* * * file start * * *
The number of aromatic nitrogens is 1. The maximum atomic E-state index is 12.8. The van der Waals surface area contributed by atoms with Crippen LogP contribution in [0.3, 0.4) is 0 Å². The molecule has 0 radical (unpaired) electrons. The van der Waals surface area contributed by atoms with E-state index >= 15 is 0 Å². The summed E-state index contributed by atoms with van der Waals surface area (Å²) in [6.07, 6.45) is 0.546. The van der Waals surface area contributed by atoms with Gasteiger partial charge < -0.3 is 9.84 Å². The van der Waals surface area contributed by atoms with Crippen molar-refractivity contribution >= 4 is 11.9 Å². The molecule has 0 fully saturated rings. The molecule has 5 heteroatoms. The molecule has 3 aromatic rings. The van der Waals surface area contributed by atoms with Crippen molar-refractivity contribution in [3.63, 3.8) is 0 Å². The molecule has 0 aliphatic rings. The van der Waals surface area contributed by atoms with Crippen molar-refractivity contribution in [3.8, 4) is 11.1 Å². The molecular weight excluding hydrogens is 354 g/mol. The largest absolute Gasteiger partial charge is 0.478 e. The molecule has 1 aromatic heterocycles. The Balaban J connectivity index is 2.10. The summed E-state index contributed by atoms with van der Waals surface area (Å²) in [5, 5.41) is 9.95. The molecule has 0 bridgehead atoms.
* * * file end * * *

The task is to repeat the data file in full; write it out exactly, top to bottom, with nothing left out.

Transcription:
The number of aromatic nitrogens is 1. The maximum atomic E-state index is 12.8. The van der Waals surface area contributed by atoms with Crippen LogP contribution in [0.3, 0.4) is 0 Å². The molecule has 0 radical (unpaired) electrons. The van der Waals surface area contributed by atoms with E-state index >= 15 is 0 Å². The summed E-state index contributed by atoms with van der Waals surface area (Å²) in [6.07, 6.45) is 0.546. The van der Waals surface area contributed by atoms with Gasteiger partial charge < -0.3 is 9.84 Å². The van der Waals surface area contributed by atoms with Crippen molar-refractivity contribution >= 4 is 11.9 Å². The molecule has 0 fully saturated rings. The molecule has 5 heteroatoms. The molecule has 3 aromatic rings. The van der Waals surface area contributed by atoms with Crippen molar-refractivity contribution in [3.63, 3.8) is 0 Å². The molecule has 0 aliphatic rings. The van der Waals surface area contributed by atoms with Crippen molar-refractivity contribution in [3.8, 4) is 11.1 Å². The molecular weight excluding hydrogens is 354 g/mol. The largest absolute Gasteiger partial charge is 0.478 e. The molecule has 1 aromatic heterocycles. The Balaban J connectivity index is 2.10. The summed E-state index contributed by atoms with van der Waals surface area (Å²) in [5, 5.41) is 9.95. The molecule has 0 bridgehead atoms.